Urban Life
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Urban Life
what to do to improve our lives in the city where we live
Curated by Jandira Feijó
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Rescooped by Jandira Feijó from actions de concertation citoyenne

Communities Aren't Just Places, They're Social Networks

Communities Aren't Just Places, They're Social Networks | Urban Life | Scoop.it


A conversation with urban sociologist Zachary Neal on his new book, The Connected City.


Cities are obviously more than just the sum of their physical assets — roads and bridges, offices, factories, shopping centers, and homes — working more like living organisms than jumbles of concrete. Their inner workings even transcend their ability to cluster and concentrate people and economic activity.


As sociologist Zachary Neal of Michigan State University argues in his new book, The Connected City, cities are made up of human social networks.

Neal took time to discuss his book and research with Atlantic Cities, explaining how cities work as living organisms and why what happens in Las Vegas cannot stay in Las Vegas.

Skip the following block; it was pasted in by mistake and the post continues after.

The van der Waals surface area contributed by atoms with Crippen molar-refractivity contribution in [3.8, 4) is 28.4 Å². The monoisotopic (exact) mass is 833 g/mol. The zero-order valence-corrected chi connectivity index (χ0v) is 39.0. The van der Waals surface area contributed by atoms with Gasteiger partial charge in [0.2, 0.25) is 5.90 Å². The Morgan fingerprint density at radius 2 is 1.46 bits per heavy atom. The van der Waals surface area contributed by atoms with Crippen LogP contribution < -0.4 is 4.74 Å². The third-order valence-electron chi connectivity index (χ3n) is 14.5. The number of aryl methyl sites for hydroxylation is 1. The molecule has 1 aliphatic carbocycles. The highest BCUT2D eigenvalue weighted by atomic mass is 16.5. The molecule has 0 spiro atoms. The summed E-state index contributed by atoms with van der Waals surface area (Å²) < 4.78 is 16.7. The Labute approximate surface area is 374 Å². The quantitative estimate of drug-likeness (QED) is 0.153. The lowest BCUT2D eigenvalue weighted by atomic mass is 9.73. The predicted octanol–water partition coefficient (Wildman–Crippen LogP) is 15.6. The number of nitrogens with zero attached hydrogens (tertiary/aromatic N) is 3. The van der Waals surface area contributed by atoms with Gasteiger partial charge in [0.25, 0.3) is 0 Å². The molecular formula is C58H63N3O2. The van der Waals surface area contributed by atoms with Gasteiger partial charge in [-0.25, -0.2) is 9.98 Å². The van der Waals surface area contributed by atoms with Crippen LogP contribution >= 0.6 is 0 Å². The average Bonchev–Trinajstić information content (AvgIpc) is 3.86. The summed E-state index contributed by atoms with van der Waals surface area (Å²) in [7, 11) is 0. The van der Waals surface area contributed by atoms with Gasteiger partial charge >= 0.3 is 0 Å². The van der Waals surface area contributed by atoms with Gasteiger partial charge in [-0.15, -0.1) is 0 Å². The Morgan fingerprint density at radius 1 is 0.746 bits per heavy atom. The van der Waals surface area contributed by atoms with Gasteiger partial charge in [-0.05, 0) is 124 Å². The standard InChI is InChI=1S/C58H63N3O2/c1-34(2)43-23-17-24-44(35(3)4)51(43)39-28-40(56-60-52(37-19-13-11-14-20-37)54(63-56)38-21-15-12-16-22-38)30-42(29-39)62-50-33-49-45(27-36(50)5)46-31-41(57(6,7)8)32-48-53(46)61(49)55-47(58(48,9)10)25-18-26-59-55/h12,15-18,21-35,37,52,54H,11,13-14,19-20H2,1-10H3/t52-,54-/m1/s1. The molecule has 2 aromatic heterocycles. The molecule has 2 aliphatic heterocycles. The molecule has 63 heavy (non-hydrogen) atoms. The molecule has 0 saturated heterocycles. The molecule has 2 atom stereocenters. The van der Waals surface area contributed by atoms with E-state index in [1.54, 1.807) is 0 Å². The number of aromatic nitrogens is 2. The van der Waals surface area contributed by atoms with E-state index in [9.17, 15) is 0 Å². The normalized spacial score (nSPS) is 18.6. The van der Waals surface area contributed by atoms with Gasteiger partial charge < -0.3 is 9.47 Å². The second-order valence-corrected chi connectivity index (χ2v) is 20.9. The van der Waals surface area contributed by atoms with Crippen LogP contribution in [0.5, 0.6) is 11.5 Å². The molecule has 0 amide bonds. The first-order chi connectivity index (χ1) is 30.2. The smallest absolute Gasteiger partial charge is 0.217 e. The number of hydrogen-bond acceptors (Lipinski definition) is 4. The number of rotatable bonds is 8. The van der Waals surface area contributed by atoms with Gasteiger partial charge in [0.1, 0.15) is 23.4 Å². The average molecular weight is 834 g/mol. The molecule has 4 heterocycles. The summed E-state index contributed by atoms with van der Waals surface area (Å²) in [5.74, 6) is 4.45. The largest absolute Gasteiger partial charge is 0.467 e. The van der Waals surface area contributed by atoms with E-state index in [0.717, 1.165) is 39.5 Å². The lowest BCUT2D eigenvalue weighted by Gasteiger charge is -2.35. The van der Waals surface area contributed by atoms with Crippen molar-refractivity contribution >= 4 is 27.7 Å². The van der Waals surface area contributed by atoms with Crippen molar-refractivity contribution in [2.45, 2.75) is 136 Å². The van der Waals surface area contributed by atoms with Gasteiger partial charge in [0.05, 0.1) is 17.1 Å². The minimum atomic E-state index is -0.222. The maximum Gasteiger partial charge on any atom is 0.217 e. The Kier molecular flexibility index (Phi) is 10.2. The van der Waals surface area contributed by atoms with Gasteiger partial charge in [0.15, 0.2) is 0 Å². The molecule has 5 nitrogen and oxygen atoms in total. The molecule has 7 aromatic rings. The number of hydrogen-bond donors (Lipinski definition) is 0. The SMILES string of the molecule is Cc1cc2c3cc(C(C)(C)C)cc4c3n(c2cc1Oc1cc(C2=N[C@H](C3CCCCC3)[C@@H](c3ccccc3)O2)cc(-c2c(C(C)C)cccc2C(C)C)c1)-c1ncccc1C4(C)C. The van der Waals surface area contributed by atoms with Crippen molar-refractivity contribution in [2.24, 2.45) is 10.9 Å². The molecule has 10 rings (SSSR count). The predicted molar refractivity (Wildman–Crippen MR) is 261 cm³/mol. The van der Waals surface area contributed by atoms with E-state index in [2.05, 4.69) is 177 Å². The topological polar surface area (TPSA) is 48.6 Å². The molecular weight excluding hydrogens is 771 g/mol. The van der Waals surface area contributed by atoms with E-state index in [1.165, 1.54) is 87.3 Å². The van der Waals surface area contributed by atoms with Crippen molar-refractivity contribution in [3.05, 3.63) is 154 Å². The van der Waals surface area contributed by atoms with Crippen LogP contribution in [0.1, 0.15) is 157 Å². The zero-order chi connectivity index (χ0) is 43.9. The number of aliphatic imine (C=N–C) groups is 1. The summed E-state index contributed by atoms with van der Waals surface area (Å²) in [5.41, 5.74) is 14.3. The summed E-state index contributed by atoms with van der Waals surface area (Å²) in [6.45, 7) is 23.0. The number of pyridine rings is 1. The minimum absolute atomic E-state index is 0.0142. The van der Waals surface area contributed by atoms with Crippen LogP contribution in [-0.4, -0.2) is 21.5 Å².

Via Lauren Moss, association concert urbain
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Rescooped by Jandira Feijó from green streets

Mosstika: Street Art Greens the Urban Jungle

Mosstika: Street Art Greens the Urban Jungle | Urban Life | Scoop.it
When we think of street art we often think of dry concrete, spray paint cans and urban wastelands... but that's not what you'll find here.


These creations have a drastically more “green” theme, striving to bring a bit of unexpected nature to the so-called urban jungle and in doing so a bit more life to its often weary inhabitants. The creations of gorilla street art collective Mosstika, each piece of art brings some literal green to the world, installing pieces of art with living grass and moss around the city.
In creating such beautiful pieces the New York based Mosstika, and their founder Edina Tokodi, want to give street art a new twist, providing viewers with art that they can reach out, touch and appreciate in a tactile way. In providing something beautiful that can be not only viewed but also interacted with, they hope to provide something that reconnects city-dwellers with nature and something that can in turn soulfully touch those viewers back.

Via Lauren Moss
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